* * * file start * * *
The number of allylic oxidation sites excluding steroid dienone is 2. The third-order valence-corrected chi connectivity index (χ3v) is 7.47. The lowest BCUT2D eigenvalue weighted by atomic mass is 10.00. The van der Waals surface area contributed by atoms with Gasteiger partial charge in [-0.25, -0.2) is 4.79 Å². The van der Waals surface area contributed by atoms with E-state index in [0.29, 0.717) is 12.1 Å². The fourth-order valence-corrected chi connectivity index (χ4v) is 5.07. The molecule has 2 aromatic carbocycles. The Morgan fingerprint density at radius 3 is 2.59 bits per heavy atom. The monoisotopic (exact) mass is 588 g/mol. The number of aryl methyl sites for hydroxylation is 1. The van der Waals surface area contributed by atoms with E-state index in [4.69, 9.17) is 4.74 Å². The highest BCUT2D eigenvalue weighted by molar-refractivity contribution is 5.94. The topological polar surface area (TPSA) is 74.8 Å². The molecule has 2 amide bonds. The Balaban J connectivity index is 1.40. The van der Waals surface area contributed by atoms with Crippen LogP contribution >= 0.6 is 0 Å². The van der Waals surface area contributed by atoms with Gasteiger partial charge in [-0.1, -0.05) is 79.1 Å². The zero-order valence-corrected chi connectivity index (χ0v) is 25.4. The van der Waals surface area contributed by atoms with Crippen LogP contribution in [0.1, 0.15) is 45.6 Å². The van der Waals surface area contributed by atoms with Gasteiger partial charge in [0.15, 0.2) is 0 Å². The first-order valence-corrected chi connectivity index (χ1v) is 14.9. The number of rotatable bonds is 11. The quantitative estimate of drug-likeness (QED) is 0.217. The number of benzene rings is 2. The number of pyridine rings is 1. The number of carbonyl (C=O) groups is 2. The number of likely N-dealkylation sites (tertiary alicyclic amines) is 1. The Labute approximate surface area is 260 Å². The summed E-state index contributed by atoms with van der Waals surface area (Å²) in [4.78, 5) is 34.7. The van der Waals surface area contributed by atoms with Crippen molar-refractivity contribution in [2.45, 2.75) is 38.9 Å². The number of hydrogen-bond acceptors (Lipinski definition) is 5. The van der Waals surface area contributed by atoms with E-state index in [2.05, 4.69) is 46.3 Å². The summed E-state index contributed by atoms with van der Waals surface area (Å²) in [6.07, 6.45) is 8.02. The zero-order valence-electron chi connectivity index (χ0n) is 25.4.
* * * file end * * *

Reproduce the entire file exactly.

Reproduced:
The number of allylic oxidation sites excluding steroid dienone is 2. The third-order valence-corrected chi connectivity index (χ3v) is 7.47. The lowest BCUT2D eigenvalue weighted by atomic mass is 10.00. The van der Waals surface area contributed by atoms with Gasteiger partial charge in [-0.25, -0.2) is 4.79 Å². The van der Waals surface area contributed by atoms with E-state index in [0.29, 0.717) is 12.1 Å². The fourth-order valence-corrected chi connectivity index (χ4v) is 5.07. The molecule has 2 aromatic carbocycles. The Morgan fingerprint density at radius 3 is 2.59 bits per heavy atom. The monoisotopic (exact) mass is 588 g/mol. The number of aryl methyl sites for hydroxylation is 1. The van der Waals surface area contributed by atoms with E-state index in [4.69, 9.17) is 4.74 Å². The highest BCUT2D eigenvalue weighted by molar-refractivity contribution is 5.94. The topological polar surface area (TPSA) is 74.8 Å². The molecule has 2 amide bonds. The Balaban J connectivity index is 1.40. The van der Waals surface area contributed by atoms with Crippen LogP contribution >= 0.6 is 0 Å². The van der Waals surface area contributed by atoms with Gasteiger partial charge in [-0.1, -0.05) is 79.1 Å². The zero-order valence-corrected chi connectivity index (χ0v) is 25.4. The van der Waals surface area contributed by atoms with Crippen LogP contribution in [0.1, 0.15) is 45.6 Å². The van der Waals surface area contributed by atoms with Gasteiger partial charge in [0.15, 0.2) is 0 Å². The first-order valence-corrected chi connectivity index (χ1v) is 14.9. The number of rotatable bonds is 11. The quantitative estimate of drug-likeness (QED) is 0.217. The number of benzene rings is 2. The number of pyridine rings is 1. The number of carbonyl (C=O) groups is 2. The number of likely N-dealkylation sites (tertiary alicyclic amines) is 1. The Labute approximate surface area is 260 Å². The summed E-state index contributed by atoms with van der Waals surface area (Å²) in [4.78, 5) is 34.7. The van der Waals surface area contributed by atoms with Crippen molar-refractivity contribution in [2.45, 2.75) is 38.9 Å². The number of hydrogen-bond acceptors (Lipinski definition) is 5. The van der Waals surface area contributed by atoms with E-state index in [2.05, 4.69) is 46.3 Å². The summed E-state index contributed by atoms with van der Waals surface area (Å²) in [6.07, 6.45) is 8.02. The zero-order valence-electron chi connectivity index (χ0n) is 25.4.